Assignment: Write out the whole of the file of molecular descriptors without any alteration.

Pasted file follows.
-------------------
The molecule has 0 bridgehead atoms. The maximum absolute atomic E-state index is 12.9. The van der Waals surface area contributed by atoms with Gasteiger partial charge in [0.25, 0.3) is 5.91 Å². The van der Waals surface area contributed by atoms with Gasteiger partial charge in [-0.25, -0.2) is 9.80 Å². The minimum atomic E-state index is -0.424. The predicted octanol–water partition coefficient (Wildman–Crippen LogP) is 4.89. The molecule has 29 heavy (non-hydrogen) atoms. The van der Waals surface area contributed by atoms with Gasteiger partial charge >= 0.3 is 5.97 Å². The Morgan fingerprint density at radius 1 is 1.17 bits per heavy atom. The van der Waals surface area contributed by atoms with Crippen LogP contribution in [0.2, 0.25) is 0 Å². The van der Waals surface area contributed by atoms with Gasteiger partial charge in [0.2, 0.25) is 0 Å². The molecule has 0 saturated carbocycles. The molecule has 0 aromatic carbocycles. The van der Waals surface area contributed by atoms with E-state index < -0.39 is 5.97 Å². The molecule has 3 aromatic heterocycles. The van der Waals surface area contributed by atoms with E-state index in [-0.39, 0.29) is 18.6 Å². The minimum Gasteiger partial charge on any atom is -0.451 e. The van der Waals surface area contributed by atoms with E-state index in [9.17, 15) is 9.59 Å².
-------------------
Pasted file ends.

The molecule has 0 bridgehead atoms. The maximum absolute atomic E-state index is 12.9. The van der Waals surface area contributed by atoms with Gasteiger partial charge in [0.25, 0.3) is 5.91 Å². The van der Waals surface area contributed by atoms with Gasteiger partial charge in [-0.25, -0.2) is 9.80 Å². The minimum atomic E-state index is -0.424. The predicted octanol–water partition coefficient (Wildman–Crippen LogP) is 4.89. The molecule has 29 heavy (non-hydrogen) atoms. The van der Waals surface area contributed by atoms with Gasteiger partial charge >= 0.3 is 5.97 Å². The Morgan fingerprint density at radius 1 is 1.17 bits per heavy atom. The van der Waals surface area contributed by atoms with Crippen LogP contribution in [0.2, 0.25) is 0 Å². The van der Waals surface area contributed by atoms with Gasteiger partial charge in [0.2, 0.25) is 0 Å². The molecule has 0 saturated carbocycles. The molecule has 0 aromatic carbocycles. The van der Waals surface area contributed by atoms with E-state index < -0.39 is 5.97 Å². The molecule has 3 aromatic heterocycles. The van der Waals surface area contributed by atoms with E-state index in [-0.39, 0.29) is 18.6 Å². The minimum Gasteiger partial charge on any atom is -0.451 e. The van der Waals surface area contributed by atoms with E-state index in [9.17, 15) is 9.59 Å².